With Continual Reference to Justin Kahn.

Wednesday, December 06, 2006

I Found a Flaw in The X-Files

Over the last couple of months, you will have certainly noticed that the reliability and overall quality of my posts have gone way down. This is because I have been watching X-Files for four or five hours a day.

I want to believe. But I have a critical mind. So as I've been watching X-files I've been trying to find holes in the conspiracy theories and explanations of the paranormal. Episode after episode I got nothing. I was beginning to believe.

But then I saw the episode Monday and I realized the flaw in the x-files worldview was with Mulder. In this episode Muler is shown waking up. The bookshelf above his bed contains the critical flaw.

No one --not even physicists--would include Thorne, Misner and Wheeler's Gravitation as bed time reading.

I can believe that our government has made a pact with an alien civilization. But not that any person, no matter how interested in the truth, is going to go to bed reading advanced books on physics.

A survey of my bedtime reading, shows that less than a quarter of the books deal with physics--and those only assume a basic knowledge of calculus, not tensor calc like Mulder seems to enjoy doing.

Does that mean I love Truth less than Mulder? Just because I prefer Borges' poems to a work on Relativity.

No it just means I am tired at the end of the day.

So. Very. Tired.



Justin said...

First off, I'd just like to mention I don't know why there is so much science stuff this week.

We'll be getting to Fassbinder soon.

Second, I think I msy have gone too far in the final lines of my post in terms of using literary techniques to demonstrate how tired I am.


Sophie T. Mishap said...

Dear Professor,

Ha! I love that you are the first response to your own entry!

Physicists don't edit themselves. They just incorporate everything they say - good or bad - into string or gauge theory. Mulder wouldn't have known that either. Live and learn.

As for Borges, his dark and brooding nature fits better into an X-Files episode than physics (even the experimental kind) ever would.

All best,

Mishap, Sophie T.

Justin said...

Thanks for keeping my comment company. I could see how someone who didn't know me might think it a bid odd or an indication of extreme loneliness. But now that there are two (soon to be three) comments everything looks A-O.K.

Was Borges Brooding? I read Williamson's bio, and didn't get that impression. Maybe I missed something.

I am trying to be like him, so any tips would be appreciated.


Sophie T. Mishap said...

Dear PJK,

Argentina seems to think so. They have yet to write a bio, though. Wait - you being sarcastic, weren't you? It's cheating to consider sarcasm irony. ;)



alecia said...

nice sheets.

Comrade Kevin said...

I started reading Gravitation in 1983, made it to page three, fell asleep, and woke up in 1994. I missed the first six seasons of Saved By The Bell!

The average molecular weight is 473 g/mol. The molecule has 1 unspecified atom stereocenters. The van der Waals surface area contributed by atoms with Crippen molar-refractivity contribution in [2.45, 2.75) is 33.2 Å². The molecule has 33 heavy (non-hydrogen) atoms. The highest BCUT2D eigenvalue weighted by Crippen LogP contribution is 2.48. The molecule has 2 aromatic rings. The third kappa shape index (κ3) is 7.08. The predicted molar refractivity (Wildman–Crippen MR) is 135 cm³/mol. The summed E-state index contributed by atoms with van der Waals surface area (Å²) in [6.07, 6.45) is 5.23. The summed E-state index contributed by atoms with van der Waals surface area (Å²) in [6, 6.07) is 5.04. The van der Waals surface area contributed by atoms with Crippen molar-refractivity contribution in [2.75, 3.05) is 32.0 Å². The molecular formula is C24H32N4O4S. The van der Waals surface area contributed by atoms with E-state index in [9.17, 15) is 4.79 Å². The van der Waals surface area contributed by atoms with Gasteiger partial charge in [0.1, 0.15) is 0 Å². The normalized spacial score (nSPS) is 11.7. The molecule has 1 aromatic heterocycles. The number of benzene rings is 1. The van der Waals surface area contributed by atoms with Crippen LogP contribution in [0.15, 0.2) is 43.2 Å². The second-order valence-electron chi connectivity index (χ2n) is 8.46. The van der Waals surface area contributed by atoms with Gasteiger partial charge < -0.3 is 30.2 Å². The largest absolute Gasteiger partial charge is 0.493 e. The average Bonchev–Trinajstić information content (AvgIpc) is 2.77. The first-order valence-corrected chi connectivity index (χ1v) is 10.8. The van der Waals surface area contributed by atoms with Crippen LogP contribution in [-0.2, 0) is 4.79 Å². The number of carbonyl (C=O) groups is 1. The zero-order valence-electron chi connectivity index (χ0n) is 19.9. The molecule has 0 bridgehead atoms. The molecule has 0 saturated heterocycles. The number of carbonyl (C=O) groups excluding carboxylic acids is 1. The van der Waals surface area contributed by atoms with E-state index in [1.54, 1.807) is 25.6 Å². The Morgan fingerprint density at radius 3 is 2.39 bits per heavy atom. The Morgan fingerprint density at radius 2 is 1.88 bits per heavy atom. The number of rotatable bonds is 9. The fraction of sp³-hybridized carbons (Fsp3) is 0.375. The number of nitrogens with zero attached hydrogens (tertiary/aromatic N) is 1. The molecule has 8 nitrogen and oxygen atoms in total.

That kind of sleep narcotic was so powerful it could only be the result of either a boring read of unfathonable magnitude, or some hybrid product of experimental time travel derived from Alien DNA.

Justin said...

Well, virtually any statement can be ironic given the right context.

For example, Sarcasm can be considered irony when I use it.


Justin said...

Yeah, I know. They are from the Ty Pennington Collection.


Justin said...

Comrade K,
I have, once again, caught you in a web of lies.

You claim that you started the book in 1983, but according to the amazon web page it was published September 15, 1973

So you see, you must have started the book ten years before you claim. Or else how do you account for those ten years?

Yours Ever Concerned with the Truth,

Misha said...

I love the X-Files. My esteem for you has risen quite a few notches due to this post. Hooray!

Jenn said...

You read lectures on physics in bed?????

OK I'm convinced. You're MENSA material. No wonder Audrey went out with you.

Sophie T. Mishap said...


I'm confused, but don't let that stop you from being sarcastic and/or a physicist. Both can be completely autonomous from sense-making.


goldennib said...

I like the color green, so I will read Homer.

Justin said...

By that logic you will have to read everything in the Harvard Classics series.


Justin said...


Just to be clear: My Sarcasm was Ironic. While your accusation that I was being sarcastic is, also sarcastic.


Justin said...

Feynman's lectures on physics give me happy dreams.


Justin said...

Bout time I got some respect around here.

Guess what?

I bought Millenium Season One--Chris Carter's failed project.

The library owns a copy but Maggie wouldn't let me check it out.

But I got a real good deal on it.

So now your esteem for me must have risen several notches! While your esteem for maggie must have dropped several notches (You can admit it--She stopped reading my blog ages ago, I think.)

Justin said...

I noticed you haven't commented in the last hour.

I was just joking around calling you all those different names.

Please don't hate me.


sab said...

as a random passer-by, physisict and x-files fan i feel i must note:

that although i have never even attempted to read gravitation, it did indeed occupy the space next to my husband's bed back when we were in undergrad... yes, i married a man who once (no longer, thank god) considered "gravitation" suitable bedtime reading.

such people exist.

or... perhaps mulder exploited the book's soporific power to relieve insomnia.

bianconero said...